Curtain Call – DIY’s new endeavour with Jägermeister – has already seen one band take over Shoreditch’s Curtain Road and now it’s time for a second dose. Having previously played host to Birdskulls, who recorded and performed on the iconic East London stretch last month, it’s now up to Nottingham trio to Kagoule to continue the madness, as they lay down a new track in Strongroom Studios and take on the infamous Old Blue Last.
First up, London duo JOHN - who, as you may have guessed, are both named John - prove themselves to be quite the ferocious pair. While they may be taking to the stage first this evening, they waste no time in thrashing into life; sounding brash and huge despite their tiny confines.
A grungy mass of wild hair and sludgy riffs, Demob Happy soon kick their set off to a roar from the crowd. With their debut album ‘Dream Soda’ having now been out in the open for a while, their audience know all the right moves. That is, however, until something rather out-of-the-blue occurs. Whether a dodgy connection or just through the sheer power of their heaviness, the stage’s electrics cut out in a moment of mystery. That’s not enough to stop Demob though; it doesn’t take long for them to growl back into life, continuing exactly where they left off. The rest of their set - with cuts like ‘Wash It Down’ And ‘Young & Numb’ all getting a look in – is predictably and gloriously chaotic.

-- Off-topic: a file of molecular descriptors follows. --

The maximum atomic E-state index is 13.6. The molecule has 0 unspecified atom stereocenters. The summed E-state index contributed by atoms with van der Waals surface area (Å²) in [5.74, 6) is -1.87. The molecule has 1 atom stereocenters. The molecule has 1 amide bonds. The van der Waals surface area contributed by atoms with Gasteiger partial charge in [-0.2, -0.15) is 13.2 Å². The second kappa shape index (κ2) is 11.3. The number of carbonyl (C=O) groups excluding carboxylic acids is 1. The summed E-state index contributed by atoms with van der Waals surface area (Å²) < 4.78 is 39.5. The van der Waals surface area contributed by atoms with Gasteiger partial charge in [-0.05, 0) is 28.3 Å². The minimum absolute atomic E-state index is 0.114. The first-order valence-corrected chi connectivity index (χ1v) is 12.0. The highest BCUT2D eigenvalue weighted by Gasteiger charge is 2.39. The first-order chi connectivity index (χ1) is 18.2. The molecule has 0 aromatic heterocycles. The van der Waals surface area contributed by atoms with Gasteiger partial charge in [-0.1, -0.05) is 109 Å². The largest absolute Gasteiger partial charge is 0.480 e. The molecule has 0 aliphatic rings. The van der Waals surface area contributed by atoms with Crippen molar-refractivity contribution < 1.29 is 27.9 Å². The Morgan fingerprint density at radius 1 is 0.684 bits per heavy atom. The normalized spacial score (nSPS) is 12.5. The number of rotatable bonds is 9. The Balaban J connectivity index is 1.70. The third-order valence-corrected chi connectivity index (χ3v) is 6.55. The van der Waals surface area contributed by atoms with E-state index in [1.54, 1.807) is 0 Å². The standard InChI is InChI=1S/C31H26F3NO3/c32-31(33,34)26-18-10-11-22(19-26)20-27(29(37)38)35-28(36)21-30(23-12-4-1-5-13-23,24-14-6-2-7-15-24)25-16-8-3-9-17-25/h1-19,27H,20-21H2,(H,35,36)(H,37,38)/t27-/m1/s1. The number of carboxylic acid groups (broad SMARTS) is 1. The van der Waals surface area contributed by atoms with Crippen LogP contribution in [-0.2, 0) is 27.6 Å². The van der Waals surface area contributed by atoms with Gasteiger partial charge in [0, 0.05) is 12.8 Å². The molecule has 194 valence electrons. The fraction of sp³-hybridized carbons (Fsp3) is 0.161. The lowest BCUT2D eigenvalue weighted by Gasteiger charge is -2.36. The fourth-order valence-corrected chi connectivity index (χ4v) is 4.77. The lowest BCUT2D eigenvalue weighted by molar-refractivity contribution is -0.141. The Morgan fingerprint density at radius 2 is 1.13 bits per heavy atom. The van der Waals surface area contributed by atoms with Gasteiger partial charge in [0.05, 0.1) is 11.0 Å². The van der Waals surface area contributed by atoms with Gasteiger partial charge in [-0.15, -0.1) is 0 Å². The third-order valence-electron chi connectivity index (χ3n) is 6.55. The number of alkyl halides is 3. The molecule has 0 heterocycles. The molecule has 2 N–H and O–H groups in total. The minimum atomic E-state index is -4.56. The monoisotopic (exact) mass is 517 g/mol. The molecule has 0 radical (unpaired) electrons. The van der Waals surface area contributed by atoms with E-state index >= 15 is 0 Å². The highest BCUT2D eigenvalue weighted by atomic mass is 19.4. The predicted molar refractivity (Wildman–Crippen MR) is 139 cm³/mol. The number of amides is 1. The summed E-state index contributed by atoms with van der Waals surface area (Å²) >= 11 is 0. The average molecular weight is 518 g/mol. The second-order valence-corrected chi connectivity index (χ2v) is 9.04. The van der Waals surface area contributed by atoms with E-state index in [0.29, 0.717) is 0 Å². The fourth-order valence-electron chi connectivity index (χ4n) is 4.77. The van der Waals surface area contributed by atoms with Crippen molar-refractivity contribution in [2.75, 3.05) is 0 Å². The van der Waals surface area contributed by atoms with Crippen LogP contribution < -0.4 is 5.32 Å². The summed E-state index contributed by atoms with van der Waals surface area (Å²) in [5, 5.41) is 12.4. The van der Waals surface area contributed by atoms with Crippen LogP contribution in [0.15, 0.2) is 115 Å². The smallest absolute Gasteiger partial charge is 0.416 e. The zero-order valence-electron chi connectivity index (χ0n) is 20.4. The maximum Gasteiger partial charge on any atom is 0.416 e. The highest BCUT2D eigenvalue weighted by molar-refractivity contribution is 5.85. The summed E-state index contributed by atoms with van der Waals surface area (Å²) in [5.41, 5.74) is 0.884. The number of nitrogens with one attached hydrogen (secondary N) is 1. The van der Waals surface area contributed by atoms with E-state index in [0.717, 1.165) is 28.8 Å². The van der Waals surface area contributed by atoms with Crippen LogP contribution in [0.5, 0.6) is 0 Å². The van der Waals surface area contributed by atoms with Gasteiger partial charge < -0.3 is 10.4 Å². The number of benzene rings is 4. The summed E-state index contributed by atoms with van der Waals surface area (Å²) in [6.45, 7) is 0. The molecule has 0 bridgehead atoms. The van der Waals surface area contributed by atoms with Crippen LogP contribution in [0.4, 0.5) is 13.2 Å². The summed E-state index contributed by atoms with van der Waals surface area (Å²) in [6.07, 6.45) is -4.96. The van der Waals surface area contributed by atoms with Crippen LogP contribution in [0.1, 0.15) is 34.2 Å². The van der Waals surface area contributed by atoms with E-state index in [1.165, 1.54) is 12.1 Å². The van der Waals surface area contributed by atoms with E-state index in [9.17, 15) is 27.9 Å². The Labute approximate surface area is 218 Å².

Following up such an adrenaline-filled introduction, the room's packed by the time tonight's main event unfolds. This evening may be one of Kagoule's first live shows of 2016 but you'd never be able to tell; they're slick from the off, with the gritty yet mesmerising 'Glue' marking an early highlight. It's with their newest number, though, that the band really turn a corner. A discordant moment in their set, with its doomy bass and foreboding vocals, 'Pharmacy' - the track they recorded just a few metres down Curtain Road - is brilliant. Tiptoeing into the throes of explosive catharsis, it stands as a real high point during their time on stage.
Managing to balance the dreaminess of tracks like 'Made of Concrete' with their scuzzed up guitars, the trio are fascinating to watch, with vocalist/bassist Lucy Hatter throwing herself around the stage and drummer Lawrence English pounding his drums. The three-piece may still be at an early juncture in their career but after tonight, and the crowd's reaction, it's clear they're set to go on to much bigger things.
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